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Recent Canadian economic data had recession alarmists out in full force and for good reason.
For the fourth quarter of 2018, Canadian GDP grew a meagre 0.1%, or 0.4% annualized, a 'barely-there' numberthat could well vanish in subsequent data readings and even turn negative.
Brian DePratto, senior economist at Toronto-Dominion Bank, went so far as to say that the country was facing a perfect storm. The fourth-quarter figures bear him out - consumption spending was weak, investment in housing plumbed decade-lows and business spending declined for the second quarter on the trot. A deceleration in global growth also made matters worse. One consolation was a robust jobs market.
A study by the Canadian Imperial Bank of Commerce (CIBC) said this was Canada's second brush with near-recession conditions after 2015. But ominously, the bank warns that a third instance of a recession risk looms in 2020 when the US could witness a slowdown after exuberant growth and jobs conditions in this year. The Canadian and US economies are pretty much joined at the hip and if the US slows down, Canada could also feel the pain.
According to Deloitte, Canada's economy stalled in Q4 but did not derail. They think the Canadian economy will likely grow a tepid 1.3% this year and a marginally better 1.5% in 2020.
But when elephants fight, it is the grass that suffers. And that brings us to the recessionary implications for Canada from the US-China trade showdown.
US China trade wars: Spanner in the global works
Economic risks are now all the more serious given the unfavourable developments in the trade talks between the US and China. The US has reacted to the apparent stalemate by raising tariffs on $200B of Chinese imports, and further action is contemplated by extending their reach to all imports worth $325B from China. China has played tit-for-tat by upping tariffs on $60B of US goods with effect from June 1.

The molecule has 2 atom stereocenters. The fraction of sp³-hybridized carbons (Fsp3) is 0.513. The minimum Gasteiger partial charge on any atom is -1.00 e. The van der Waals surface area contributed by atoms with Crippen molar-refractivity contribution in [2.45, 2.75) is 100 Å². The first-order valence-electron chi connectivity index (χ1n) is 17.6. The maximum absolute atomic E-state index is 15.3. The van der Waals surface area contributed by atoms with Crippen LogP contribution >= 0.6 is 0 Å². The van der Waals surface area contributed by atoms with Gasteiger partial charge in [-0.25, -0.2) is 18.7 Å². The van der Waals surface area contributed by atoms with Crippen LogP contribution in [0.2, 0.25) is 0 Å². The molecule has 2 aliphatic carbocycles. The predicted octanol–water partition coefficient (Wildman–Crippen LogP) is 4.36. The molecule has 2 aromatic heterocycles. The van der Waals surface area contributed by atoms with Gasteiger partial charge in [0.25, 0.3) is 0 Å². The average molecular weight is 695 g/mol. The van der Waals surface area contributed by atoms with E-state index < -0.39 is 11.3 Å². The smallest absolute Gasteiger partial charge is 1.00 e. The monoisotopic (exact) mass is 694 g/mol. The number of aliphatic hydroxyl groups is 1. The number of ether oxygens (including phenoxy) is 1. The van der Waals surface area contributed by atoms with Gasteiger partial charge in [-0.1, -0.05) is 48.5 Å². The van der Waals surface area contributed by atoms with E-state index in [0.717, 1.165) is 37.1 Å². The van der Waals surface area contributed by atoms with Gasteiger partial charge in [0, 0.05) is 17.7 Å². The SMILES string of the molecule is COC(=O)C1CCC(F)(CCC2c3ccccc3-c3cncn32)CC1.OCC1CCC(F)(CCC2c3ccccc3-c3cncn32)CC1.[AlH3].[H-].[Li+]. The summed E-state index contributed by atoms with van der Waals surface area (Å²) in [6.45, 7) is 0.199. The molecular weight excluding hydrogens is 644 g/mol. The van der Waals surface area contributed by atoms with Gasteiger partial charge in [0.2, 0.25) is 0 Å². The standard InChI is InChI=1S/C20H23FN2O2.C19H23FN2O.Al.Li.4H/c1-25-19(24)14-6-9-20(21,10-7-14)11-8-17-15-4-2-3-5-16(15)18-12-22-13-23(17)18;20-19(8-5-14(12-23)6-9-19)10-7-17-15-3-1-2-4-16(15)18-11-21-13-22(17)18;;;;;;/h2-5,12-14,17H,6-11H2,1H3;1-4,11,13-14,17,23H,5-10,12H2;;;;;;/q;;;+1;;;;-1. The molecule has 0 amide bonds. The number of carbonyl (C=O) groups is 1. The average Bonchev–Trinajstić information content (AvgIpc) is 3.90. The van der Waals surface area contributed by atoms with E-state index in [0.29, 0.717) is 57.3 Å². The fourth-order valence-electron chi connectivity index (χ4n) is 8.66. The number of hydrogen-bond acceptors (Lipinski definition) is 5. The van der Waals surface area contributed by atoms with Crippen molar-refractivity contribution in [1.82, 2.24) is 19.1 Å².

According to Brian DePratto, senior economist at TD Economics, an estimated 0.1 per cent could be shaved off from Canada's economic growth over the next year as a result of the dispute. More serious will be the damage to Canada's already weak business confidence.
The fall-out on the common Canadian, personally, may be higher prices for consumer goods, TVs and tires. Unfavourable hits to the financial markets will also affect their retirement accounts such as RRSPs.
According to Bloomberg economist Maeva Cousin: “Higher tariffs would mean lower margins for producers and higher prices for consumers and, in turn, reduced demand. This would create widespread disruption along the supply chain.”
Morgan Stanley has warnedthat if the two sides do not find a solution there could be a global recession with growth below 2.5% by 2020.
Recession or Not - How to play defence
With storm clouds on the global economic horizon, and Canada already on a weak domestic growth trajectory, it may be time to take a hard look at recession-proof investing.
(Read our US-stocks focused primer on recessionhere)
Typical strategies for a recession include investing in companies that have a history of earnings growth and regular dividends, sectors that don't suffer from a demand hit (such as staples, healthcare, entertainment), and stocks in foreign markets. Bonds, cash and bullion are also options, but this article focuses on equities.
Canadian stocks for the bunkers
Here's a list of our stocks picks should you want to seek shelter from a recessionary storm.
1. Canada Goose Holdings Inc (TSX:GOOS) @ $65.03
Perhaps appropriately, an extreme weather clothing company is one of our picks for defensive investing.
Founded in 1957, the company makes premium outdoor apparel for men, women, youth, children, and babies. The company operates in two segments, Wholesale and Direct to Consumer. As of April 09, 2019, it operated 11 retail stores. The company also sells its products through e-commerce in 12 countries.
For the fiscal third quarter of 2019 i.e. the December 2018 quarter, the company reported EPS of $0.73, which beat estimates by $0.11, and revenue of $300.44M which beat by $28.41M.